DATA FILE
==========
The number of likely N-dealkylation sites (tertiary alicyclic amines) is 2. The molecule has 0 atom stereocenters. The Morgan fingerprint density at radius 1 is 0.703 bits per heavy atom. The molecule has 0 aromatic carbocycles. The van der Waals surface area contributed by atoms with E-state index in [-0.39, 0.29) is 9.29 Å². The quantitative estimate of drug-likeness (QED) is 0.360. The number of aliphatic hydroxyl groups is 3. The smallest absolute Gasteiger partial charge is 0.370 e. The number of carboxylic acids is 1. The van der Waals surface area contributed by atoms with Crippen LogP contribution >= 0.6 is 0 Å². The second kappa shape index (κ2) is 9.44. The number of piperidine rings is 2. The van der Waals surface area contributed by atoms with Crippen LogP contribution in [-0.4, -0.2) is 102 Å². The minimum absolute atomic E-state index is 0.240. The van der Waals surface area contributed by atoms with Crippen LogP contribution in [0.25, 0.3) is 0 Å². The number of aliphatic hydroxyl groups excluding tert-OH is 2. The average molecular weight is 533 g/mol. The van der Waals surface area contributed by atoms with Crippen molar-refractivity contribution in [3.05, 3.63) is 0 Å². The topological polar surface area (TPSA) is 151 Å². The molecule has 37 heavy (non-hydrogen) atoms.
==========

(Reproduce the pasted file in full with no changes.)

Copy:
The number of likely N-dealkylation sites (tertiary alicyclic amines) is 2. The molecule has 0 atom stereocenters. The Morgan fingerprint density at radius 1 is 0.703 bits per heavy atom. The molecule has 0 aromatic carbocycles. The van der Waals surface area contributed by atoms with E-state index in [-0.39, 0.29) is 9.29 Å². The quantitative estimate of drug-likeness (QED) is 0.360. The number of aliphatic hydroxyl groups is 3. The smallest absolute Gasteiger partial charge is 0.370 e. The number of carboxylic acids is 1. The van der Waals surface area contributed by atoms with Crippen LogP contribution >= 0.6 is 0 Å². The second kappa shape index (κ2) is 9.44. The number of piperidine rings is 2. The van der Waals surface area contributed by atoms with Crippen LogP contribution in [-0.4, -0.2) is 102 Å². The minimum absolute atomic E-state index is 0.240. The van der Waals surface area contributed by atoms with Crippen LogP contribution in [0.25, 0.3) is 0 Å². The number of aliphatic hydroxyl groups excluding tert-OH is 2. The average molecular weight is 533 g/mol. The van der Waals surface area contributed by atoms with Crippen molar-refractivity contribution in [3.05, 3.63) is 0 Å². The topological polar surface area (TPSA) is 151 Å². The molecule has 37 heavy (non-hydrogen) atoms.